Opinion » Rhetoric & Reason

Dr. Evil is a bad source

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Now comes the inevitable clash of Rhetoric & Reason columnists.

The centerpiece of Al Fonzi's July 5 installment ("Look behind the green door") was the recent report of the Congressional Committee on Science, Space, and Technology, "Russian Attempts to Influence U.S. Domestic Energy Markets by Exploiting Social Media." Its thesis: Russian trolls are behind the movement to replace fossil fuels in the U.S. with clean energy.

Fonzi laments that this story was not picked up by the major media ("Didn't hear about this? No headlines in the local paper or lead stories on the local TV station? Don't hold your breath, you won't."). It was however, picked up by every right-wing blogger and oil and gas PR site on the web, faithfully repeating the spin that the Republican-controlled committee put on the presumptive goals of Russia's social media escapades. Only one of those sites apparently read all the way to the end of the committee's report, and dutifully reported the truth of the matter. That site was, and I can't believe I'm typing this, Newsmax:

"Internet trolls in Russia engineered a social media campaign that targeted controversial U.S. energy projects, and appeared to be set up to upset both environmental activists and pro-oil supporters, congressional Republicans reported Thursday. The House Science Committee report noted that the Internet Research Agency, a Kremlin-linked troll farm, posted thousands of times on Twitter, Facebook, and Instagram between 2015 and 2017, taking aim at the Dakota Access Pipeline, while other posts criticized the pipeline protesters. Committee chair Rep. Lamar Smith (R-Texas) said he was not surprised the trolls had taken on both sides of the argument. 'By stirring up both sides, clearly they see that as something that could benefit them,' Smith said."

From the report:

"Numerous posts from a Russian account named 'Heart of Texas' advocated for pro-drilling and oil positions. The text associated with the post pictured below, for example, stated: 'I don't care what ecologists say. Texas is the top oil producing state, and I'm [] proud of it! Let's douse the Yankees with it and then just throw a burning match.' This is an attempt by the Russians to arouse emotion among Americans based on their geographic location.

"Additionally, several posts took positions against climate change policies, supporting the notion that scientists 'have no proof of substantial temperature fluctuations in recent history' and stating 'liberals tax our business not because it is in the planet's interest, but because they are afraid of fair competition, want additional money for themselves, and wish to control [the] energy sector in this country.' The posts highlight claims that liberals 'use fear of climate change to manipulate general public all in the name of greed and lust for power.' The post concludes with, 'Stop taxing our business, climate change isn't real!'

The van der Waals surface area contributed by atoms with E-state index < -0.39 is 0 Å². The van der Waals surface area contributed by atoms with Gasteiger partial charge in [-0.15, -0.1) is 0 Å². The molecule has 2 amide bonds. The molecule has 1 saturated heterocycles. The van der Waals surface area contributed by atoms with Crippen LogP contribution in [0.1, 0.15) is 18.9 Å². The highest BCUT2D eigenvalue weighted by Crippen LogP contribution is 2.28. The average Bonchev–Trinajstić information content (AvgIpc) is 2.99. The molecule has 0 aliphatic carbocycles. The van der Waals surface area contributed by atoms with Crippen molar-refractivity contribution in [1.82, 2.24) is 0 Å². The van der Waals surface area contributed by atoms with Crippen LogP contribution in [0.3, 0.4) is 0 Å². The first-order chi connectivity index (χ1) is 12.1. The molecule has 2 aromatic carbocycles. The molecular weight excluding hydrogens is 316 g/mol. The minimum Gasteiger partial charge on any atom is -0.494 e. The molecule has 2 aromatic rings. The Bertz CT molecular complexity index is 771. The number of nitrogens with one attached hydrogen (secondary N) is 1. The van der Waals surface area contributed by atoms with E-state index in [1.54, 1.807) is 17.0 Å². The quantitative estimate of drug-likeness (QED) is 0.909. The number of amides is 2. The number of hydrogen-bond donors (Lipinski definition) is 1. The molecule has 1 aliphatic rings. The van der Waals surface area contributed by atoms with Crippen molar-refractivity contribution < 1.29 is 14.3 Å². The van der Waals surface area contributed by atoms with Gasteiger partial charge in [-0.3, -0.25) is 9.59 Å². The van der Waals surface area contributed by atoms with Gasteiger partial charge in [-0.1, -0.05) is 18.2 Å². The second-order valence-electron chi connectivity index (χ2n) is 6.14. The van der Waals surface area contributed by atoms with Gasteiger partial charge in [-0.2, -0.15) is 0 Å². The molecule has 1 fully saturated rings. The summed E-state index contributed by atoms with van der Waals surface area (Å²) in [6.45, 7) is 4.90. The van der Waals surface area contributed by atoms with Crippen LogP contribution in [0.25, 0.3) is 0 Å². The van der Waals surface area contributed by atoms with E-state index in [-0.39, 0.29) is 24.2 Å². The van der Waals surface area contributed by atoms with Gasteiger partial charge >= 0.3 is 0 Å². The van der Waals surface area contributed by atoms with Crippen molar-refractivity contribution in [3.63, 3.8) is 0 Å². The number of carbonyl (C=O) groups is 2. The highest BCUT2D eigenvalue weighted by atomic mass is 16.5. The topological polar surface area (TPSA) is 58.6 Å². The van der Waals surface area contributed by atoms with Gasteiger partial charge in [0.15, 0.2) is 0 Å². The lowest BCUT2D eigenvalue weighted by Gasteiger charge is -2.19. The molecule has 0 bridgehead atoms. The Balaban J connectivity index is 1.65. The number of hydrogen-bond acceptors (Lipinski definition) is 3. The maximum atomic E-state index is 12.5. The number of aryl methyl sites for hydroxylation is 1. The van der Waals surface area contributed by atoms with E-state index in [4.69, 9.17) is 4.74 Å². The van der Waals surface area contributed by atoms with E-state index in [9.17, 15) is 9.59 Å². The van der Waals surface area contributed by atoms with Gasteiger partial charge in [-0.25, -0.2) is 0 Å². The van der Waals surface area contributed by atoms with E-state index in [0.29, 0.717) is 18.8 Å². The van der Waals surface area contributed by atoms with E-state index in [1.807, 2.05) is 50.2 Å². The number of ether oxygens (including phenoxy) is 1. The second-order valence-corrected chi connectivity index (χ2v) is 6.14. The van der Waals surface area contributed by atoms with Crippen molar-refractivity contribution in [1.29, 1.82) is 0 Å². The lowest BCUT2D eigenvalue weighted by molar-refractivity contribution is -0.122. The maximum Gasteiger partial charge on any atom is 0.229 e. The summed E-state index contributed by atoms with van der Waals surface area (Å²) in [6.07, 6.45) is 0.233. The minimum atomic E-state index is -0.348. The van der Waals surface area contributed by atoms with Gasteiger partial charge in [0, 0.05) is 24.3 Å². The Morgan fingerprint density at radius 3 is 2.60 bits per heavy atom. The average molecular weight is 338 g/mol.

"By posting content that supports positions held by both liberals and conservatives alike, the Russians used social media to instigate and inflame discord in the United States."

Oops.

But the most exciting part of Mr. Fonzi's column was a shot at environmental groups, including the Sierra Club.

"Apparently, the Sierra Club Foundation and the Natural Resources Defense Council have been caught with their fingers in the Russian cookie jar, [wittingly or not] taking $10 million from the Sea Change Foundation, a Bermuda company congressional investigators have linked to Russian front groups whose mission was to sabotage American energy production."

Some fun! But anyone who believed it should Google "Republicans brewing Russian scandal to target greens" and read Politico's detailed takedown of the notion that the Kremlin is bankrolling campaigns against fracking, as reported by a real reporter. As it turns out, the charge and its shaky "links" sprang from the brow of the Environmental Policy Alliance, a group founded by D.C. lobbyist Richard Berman. He's better known by his nickname, Dr. Evil, earned for his orchestrated attacks on groups like Mothers Against Drunk Driving on behalf of the alcohol lobby and, per The New York Times, his advice to corporate clients to "exploit emotions like fear, greed, and anger" when "secretly financing such a campaign" through Berman's offices.

The occasion for the serving up of this goulash to New Times readers is Measure G, "an upcoming November ballot measure that would ban all new oil production along with fracking in SLO County."

"Could it be," Mr. Fonzi wondered, "that Measure G is partly a result of this subversive effort?"

Could it be that Mr. Fonzi's voluminous output doubting the science of climate change and his oft expressed opinions of liberals—both a mirror image of the propaganda the House Committee identified on a Russian social media troll site—are partly a result of this subversive effort?

Or could it be that "could it be" is the favorite preamble of propagandists everywhere, who can shove anything they want into the space after that introductory clause? Could it be that we should acknowledge that the words of those who "used social media to instigate and inflame discord in the United States" have nothing to do with the actual issues they seize upon in service to that effort? Δ

Andrew Christie is director of the Santa Lucia Chapter of the Sierra Club. Send comments through the editor at clanham@newtimesslo.com or get your thoughts published by emailing a letter to letters@newtimesslo.com.

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